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Wednesday, August 5, 2015
Why Law School Could be the Perfect Place for STEM Students
Many years ago, I sat at a writing seminar for law students. It was at a big hotel in Los Angeles, and attended by hundreds. The speaker was dynamic. One of the points that resonated for me was his comment about undergraduate backgrounds of law students. He polled the audience regarding their fields of study. Predictably, most of us had degrees in the humanities.
He told us we had picked the wrong majors.
Clearly, this was for effect. His point, however, was not lost on us. He was trying to teach us how to better respond to law school examination questions, which are largely essay-based. Being able to write well, he suggested, was of little use to us. Instead, he noted, that math, engineering and science majors tend to think differently. They are more linear. They think in bullet points.
This is a valuable tool in legal analysis. Most exams, including the bar, demand that students process a large amount of information quickly, then distill it into a concise, cohesive argument. Law students must also support argument with law. This process may align with traditional essay composition. But it is more easily paralleled with the explanation process of, say, a scientific experiment.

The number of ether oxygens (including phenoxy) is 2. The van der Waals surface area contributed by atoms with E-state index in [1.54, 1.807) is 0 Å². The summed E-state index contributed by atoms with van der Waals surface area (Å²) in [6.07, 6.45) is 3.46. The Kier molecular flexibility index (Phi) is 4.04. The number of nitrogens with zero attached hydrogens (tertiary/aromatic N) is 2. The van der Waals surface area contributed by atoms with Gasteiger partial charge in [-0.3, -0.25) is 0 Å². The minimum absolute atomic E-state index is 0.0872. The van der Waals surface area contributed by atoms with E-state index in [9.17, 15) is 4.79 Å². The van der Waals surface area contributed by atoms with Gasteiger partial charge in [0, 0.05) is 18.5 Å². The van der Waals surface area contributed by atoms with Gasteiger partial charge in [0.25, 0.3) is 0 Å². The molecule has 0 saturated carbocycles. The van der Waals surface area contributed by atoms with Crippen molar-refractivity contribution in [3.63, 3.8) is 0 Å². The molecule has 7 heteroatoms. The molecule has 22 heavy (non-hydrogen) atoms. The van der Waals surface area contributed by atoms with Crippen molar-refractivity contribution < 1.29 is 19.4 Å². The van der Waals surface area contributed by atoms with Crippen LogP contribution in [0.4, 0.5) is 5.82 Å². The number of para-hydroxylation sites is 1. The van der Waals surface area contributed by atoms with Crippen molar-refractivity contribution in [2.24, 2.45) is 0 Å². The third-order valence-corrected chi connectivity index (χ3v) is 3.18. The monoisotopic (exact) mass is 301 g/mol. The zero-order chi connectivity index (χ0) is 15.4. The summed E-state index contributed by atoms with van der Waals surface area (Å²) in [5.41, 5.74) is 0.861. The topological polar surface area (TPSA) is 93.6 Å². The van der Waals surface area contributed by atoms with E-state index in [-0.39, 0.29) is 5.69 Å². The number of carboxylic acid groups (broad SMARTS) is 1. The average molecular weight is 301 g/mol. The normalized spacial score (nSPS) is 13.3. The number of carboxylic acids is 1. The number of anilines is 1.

And the law profession needs patent lawyers. They need scientists in environmental law. They need intellectual property lawyers who understand technology. These are non-traditional qualities essential to the competency of the legal profession.
So for the STEM students that hadn't before considered it, law has the potential to be an surprisingly good fit. What may make them stand out could also cause them to excel in unexpected ways.
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